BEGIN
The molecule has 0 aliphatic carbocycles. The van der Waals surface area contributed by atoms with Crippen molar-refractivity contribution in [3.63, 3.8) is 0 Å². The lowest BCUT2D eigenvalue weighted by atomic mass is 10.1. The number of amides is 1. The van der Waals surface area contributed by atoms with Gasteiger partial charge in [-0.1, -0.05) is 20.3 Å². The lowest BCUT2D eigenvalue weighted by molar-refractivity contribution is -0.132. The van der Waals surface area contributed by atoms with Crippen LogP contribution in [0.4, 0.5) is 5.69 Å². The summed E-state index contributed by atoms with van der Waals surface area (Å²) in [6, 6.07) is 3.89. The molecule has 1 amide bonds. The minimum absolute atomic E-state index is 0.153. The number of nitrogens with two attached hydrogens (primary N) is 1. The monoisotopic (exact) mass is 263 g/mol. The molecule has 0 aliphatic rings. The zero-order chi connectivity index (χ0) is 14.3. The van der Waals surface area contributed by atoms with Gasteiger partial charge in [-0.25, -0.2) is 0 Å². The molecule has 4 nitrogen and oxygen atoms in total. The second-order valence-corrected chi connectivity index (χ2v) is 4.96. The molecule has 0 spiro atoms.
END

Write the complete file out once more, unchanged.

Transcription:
The molecule has 0 aliphatic carbocycles. The van der Waals surface area contributed by atoms with Crippen molar-refractivity contribution in [3.63, 3.8) is 0 Å². The lowest BCUT2D eigenvalue weighted by atomic mass is 10.1. The number of amides is 1. The van der Waals surface area contributed by atoms with Gasteiger partial charge in [-0.1, -0.05) is 20.3 Å². The lowest BCUT2D eigenvalue weighted by molar-refractivity contribution is -0.132. The van der Waals surface area contributed by atoms with Crippen LogP contribution in [0.4, 0.5) is 5.69 Å². The summed E-state index contributed by atoms with van der Waals surface area (Å²) in [6, 6.07) is 3.89. The molecule has 1 amide bonds. The minimum absolute atomic E-state index is 0.153. The number of nitrogens with two attached hydrogens (primary N) is 1. The monoisotopic (exact) mass is 263 g/mol. The molecule has 0 aliphatic rings. The zero-order chi connectivity index (χ0) is 14.3. The van der Waals surface area contributed by atoms with Gasteiger partial charge in [-0.25, -0.2) is 0 Å². The molecule has 4 nitrogen and oxygen atoms in total. The second-order valence-corrected chi connectivity index (χ2v) is 4.96. The molecule has 0 spiro atoms.